The AIPH World Green City Awards 2022 are designed to champion ambitious nature-orientated approaches to city design and operation.
Specifically, it recognises initiatives relying on a greater use of plants and nature to create better city environments – helping to fulfil local aspirations for improved economic, social and environmental resilience.
The shortlist for the 2022 Awards are comprised of the three highest scoring entries in each of the six award categories, assessed by the Technical Panel of judges. Click on the links below to view the shortlists for each category:
Addressing the loss of species, habitats, ecosystem health, and genetic diversity.
Living Green in a city provides habitats to support ecological communities for a diverse range of living organisms. Plants provide the backbone for all nature to thrive. City Biodiversity has an increasingly important role to play in global conservation efforts. This categories also recognises urban and peri-urban agriculture which contribute to food security, minimum waste, and circular economies for food.
In the government of Mayor Claudia López, the commitment to the environment gained strength in the context of two strategic plans:
The District Development Plan titled “A New Social and Environmental Contract for Bogotá in the 21st Century” and the Territorial Ordering Plan revolve around the greening of Bogotá and the management and comprehensive care of vegetation cover, with a specific focus on trees and vegetable gardens.
“The greening of Bogotá” is a public policy included in the District Development Plan 2020-2024: “A New Social and Environmental Contract for the Bogotá of the 21st Century”. Its purpose is to improve the quality of the natural, built and regional environment from the perspective of generating well-being conditions for the population and other living beings present in the territory, promoting the transformation of habits and spaces, the construction of awareness about our consumption and appreciation of all forms of life.
Within this public policy, urban gardens are one of the key pieces of public space, and a determining element to reduce climate vulnerability factors. Agro-ecological urban and peri-urban agriculture takes on special importance as it involves more than 120 plant species, including orchards, fruit trees, shrubs, vines, and even small plants with multiple uses such as food, aromatic, seasoning and medicinal for self-consumption, exchange and marketing of fresh and processed products.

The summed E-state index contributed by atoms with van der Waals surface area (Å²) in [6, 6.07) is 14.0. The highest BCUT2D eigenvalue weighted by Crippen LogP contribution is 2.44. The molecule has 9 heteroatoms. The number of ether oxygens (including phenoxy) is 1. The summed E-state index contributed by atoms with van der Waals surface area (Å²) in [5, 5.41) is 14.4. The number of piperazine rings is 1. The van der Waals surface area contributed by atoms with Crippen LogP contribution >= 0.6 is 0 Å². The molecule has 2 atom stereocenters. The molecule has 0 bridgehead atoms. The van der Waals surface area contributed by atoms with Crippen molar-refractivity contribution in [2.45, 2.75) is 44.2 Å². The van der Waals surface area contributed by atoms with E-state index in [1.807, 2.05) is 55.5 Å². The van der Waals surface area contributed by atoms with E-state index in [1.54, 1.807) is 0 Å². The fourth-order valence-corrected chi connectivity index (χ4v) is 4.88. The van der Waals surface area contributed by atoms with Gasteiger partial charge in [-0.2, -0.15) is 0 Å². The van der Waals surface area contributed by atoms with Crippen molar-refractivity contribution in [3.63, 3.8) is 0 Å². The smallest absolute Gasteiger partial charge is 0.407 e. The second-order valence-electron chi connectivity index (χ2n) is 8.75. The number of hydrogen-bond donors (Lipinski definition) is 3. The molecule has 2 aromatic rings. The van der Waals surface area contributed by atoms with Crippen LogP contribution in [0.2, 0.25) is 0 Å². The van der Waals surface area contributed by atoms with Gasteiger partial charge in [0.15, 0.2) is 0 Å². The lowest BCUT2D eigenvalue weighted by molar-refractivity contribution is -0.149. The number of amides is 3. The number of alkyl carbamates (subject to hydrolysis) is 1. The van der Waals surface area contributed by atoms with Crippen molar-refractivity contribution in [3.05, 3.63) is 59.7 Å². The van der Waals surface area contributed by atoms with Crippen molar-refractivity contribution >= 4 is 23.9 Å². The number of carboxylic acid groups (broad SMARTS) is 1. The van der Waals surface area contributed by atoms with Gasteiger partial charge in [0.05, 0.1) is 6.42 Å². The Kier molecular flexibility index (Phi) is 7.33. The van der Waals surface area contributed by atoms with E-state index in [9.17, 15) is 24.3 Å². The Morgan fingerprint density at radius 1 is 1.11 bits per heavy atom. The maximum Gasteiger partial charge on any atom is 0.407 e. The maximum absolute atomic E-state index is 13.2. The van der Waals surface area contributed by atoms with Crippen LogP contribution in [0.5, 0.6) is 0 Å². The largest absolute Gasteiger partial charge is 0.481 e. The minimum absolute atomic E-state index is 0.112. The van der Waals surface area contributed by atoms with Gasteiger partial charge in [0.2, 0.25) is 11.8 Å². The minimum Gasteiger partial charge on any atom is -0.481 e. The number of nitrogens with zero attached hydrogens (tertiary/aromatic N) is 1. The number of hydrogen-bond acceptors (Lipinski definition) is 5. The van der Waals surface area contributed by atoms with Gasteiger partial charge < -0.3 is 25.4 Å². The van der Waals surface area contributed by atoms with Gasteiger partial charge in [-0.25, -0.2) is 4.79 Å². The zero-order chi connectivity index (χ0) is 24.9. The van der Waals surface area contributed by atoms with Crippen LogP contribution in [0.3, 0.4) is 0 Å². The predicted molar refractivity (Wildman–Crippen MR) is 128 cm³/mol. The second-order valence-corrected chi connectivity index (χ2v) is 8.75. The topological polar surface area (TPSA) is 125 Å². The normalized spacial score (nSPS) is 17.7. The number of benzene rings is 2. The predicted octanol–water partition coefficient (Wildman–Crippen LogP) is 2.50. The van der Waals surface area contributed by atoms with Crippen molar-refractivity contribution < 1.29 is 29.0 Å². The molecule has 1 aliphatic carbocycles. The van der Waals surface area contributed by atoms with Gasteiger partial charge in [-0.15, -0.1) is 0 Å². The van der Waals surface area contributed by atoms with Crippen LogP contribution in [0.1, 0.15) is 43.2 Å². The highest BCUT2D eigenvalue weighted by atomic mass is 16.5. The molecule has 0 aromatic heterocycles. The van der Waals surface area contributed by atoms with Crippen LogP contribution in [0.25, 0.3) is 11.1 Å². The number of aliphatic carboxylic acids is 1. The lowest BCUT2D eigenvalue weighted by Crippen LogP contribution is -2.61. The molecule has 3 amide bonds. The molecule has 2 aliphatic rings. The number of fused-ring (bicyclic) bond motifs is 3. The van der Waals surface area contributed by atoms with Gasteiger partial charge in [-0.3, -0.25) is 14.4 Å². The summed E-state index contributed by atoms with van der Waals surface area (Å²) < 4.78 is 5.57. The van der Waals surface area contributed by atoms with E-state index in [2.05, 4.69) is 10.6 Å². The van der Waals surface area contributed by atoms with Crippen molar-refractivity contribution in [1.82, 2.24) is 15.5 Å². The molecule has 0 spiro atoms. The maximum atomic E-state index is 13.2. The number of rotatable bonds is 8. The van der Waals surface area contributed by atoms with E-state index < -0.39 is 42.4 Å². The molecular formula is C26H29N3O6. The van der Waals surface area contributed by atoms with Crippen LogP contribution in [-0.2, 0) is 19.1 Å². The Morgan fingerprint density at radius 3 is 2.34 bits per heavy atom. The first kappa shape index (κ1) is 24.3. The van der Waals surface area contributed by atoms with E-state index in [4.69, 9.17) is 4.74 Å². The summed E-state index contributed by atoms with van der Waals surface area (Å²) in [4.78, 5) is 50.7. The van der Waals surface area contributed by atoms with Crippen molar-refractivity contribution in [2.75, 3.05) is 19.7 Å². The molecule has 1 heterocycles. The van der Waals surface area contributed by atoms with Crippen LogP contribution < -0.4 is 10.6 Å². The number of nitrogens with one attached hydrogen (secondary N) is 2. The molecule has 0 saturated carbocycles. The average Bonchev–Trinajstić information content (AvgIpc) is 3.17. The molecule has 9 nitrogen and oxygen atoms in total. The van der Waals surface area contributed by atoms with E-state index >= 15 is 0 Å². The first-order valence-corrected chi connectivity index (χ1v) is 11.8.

These very diverse agricultural practices also contribute to the generation and strengthening of the social fabric by encouraging a healthy diet, promoting physical activity, contributing to mental health, contributing to the conservation of ancestral and traditional communities knowledge and practices, and promoting the reduction of organic and inorganic waste, among many other benefits.
Urban and peri-urban agriculture development in Bogotá has been led by the José Celestino Mutis Botanical Garden since 2004, with the purpose of contributing to the construction of a sustainable and resilient city, which provokes interactions with nature as a strategy for the appropriation of the territory.
In 2020, this Urban Agriculture Program gained strength and prominence, not only due to the interest of the community, but also due to the collateral effects derived from the pandemic, which made it increasingly evident that we needed to promote agricultural processes in urban areas such as on terraces, balconies, and home patios, and in gardens and green areas of the city, which has today materialized in more than 5,000 fortified vegetable gardens in a period of one year and approximately eight months. On the other hand, the efforts in previous years only addressed activities reflected in the goals of technical assistance and training in urban agriculture, ignoring the integrality and interdisciplinarity of agroecological practices in urban and peri-urban areas, that today are configured in the goals of Project 7681 of the Botanical Garden with a total budget for four years 2020 (second semester) – 2024 (first semester) of $15,749,000 COP (approx. 4 millions USD).
The south-west of WA is one of 36 global biodiversity hotspots, which represent only 2.4% of the Earth’s total land surface but is home to 60% of its species. The Town of Victoria Park’s Jirdarup Bushland contains a multitude of the endemic flora species that makes the south-west of WA a biodiversity hotspot.